This is not a reason to rest on our laurels, however pleased I am about what we have achieved with Elsevier. There are four reasons I remain enthusiastic to do more….
The best way to guarantee we can achieve open access to our research, in all circumstances, is to stop giving away our control over it. I discussed this in my previous blog, and can now announce that Research Policy Committee have supported my proposal to enshrine this in University policy. I will now start to develop a draft and consult on whether this can replace our existing policy (which is now extremely out of date). From my perspective, asserting that we will no longer give our rights away seems like a blindingly obvious thing to wish to do, but it’s really important that I hear other perspectives, and provide reassurance where there are concerns. You will have formal opportunity to comment as the draft makes its way through the committees, but I’d really like to hear from you now, whether it is to learn more, to express support, or to challenge my views….”
“It feels rather ironic to be writing on the subject of open access as we head towards the end of a year in which so many things have remained at least partly closed. However, the pandemic has served both to shine a light on the critical importance of open research and expose the amount of work still to do to achieve it. It is my hope that Open Access Week 2020 both reaches a wider audience and galvanises us into collective action like never before.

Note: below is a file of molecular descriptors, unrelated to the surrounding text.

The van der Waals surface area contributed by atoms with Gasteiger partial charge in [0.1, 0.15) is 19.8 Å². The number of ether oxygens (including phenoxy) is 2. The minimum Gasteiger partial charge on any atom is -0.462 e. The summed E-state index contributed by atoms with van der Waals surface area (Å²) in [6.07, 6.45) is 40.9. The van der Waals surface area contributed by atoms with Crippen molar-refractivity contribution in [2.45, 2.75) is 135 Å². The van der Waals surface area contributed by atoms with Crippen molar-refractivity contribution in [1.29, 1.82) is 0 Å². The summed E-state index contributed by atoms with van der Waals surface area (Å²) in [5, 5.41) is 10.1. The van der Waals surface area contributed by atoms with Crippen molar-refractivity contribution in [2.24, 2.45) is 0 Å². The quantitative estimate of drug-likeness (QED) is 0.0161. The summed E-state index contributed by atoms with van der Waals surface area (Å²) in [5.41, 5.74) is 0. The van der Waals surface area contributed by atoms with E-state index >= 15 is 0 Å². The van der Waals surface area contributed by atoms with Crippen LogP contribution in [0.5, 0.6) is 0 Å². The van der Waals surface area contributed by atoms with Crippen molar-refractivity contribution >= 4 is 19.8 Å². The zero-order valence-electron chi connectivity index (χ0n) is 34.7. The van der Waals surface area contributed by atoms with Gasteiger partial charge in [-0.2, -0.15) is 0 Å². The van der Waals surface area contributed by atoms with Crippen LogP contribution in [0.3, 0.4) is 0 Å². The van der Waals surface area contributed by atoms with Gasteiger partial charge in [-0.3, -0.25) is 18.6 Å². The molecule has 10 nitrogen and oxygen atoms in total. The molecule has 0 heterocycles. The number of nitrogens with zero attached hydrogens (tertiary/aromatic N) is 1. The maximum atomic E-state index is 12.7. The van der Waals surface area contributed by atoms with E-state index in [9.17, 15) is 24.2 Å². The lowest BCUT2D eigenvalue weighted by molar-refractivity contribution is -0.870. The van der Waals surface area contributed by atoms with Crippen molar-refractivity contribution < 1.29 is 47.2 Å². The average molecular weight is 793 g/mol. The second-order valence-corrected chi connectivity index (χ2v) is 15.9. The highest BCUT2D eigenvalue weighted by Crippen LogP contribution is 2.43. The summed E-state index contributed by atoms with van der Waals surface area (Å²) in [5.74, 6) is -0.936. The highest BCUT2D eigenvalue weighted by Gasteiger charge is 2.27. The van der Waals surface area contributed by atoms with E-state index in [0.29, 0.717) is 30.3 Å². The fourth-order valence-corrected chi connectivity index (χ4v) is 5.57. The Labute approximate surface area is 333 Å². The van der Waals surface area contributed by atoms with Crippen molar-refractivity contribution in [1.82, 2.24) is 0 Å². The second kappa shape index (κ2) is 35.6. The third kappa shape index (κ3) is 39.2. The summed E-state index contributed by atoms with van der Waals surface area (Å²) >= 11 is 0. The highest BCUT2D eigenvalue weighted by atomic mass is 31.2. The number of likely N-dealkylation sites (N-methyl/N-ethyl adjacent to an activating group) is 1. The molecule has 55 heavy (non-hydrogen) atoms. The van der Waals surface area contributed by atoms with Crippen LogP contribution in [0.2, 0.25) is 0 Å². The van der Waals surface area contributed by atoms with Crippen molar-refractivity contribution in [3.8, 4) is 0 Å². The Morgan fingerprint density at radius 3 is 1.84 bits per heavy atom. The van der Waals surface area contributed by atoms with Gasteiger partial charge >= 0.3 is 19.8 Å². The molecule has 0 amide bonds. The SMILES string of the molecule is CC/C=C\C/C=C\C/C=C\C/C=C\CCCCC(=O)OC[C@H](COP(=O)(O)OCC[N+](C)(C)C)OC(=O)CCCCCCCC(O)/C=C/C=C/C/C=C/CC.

I have been thinking about, writing about and attempting to stimulate open access as the right solution for ethical and effective scholarly communications for almost two decades. Fifteen years ago, I was part of an ambitious plan to deliver an open access solution for Scotland through a national repository infrastructure, and while the lofty vision was never realised, this work placed Scotland at the forefront of open access thinking and demonstrated, as is often the case, that this is a nation well capable of ‘punching above its weight’. A paper describing a national information strategy for Scotland provides a 2005 overview of this project, within a wider context. It is satisfying to see that although the networked infrastructure we hoped to build is not in place, this paper still remains freely accessible through the institutional repository of a Scottish university.
This was a time when open access seemed most likely to be achievable by providing versions of published papers in repositories, while the final papers themselves would continue to be published in subscription journals – the so-called Green route. It was not until the publication of the Finch Report in 2012, and the enthusiasm of the then Minister for Higher Education (David Willets) for a Gold route, that open access of the published paper itself began to dominate policy and gain momentum. Very regrettably, this has become synonymous for many with one method of funding it: the article processing charge, or APC. This solution has served to perpetuate a scholarly communications infrastructure which relies upon commercial third parties, placing the research community at the mercy of a small number of profit-making organisations for whom profits and shareholder value are paramount….”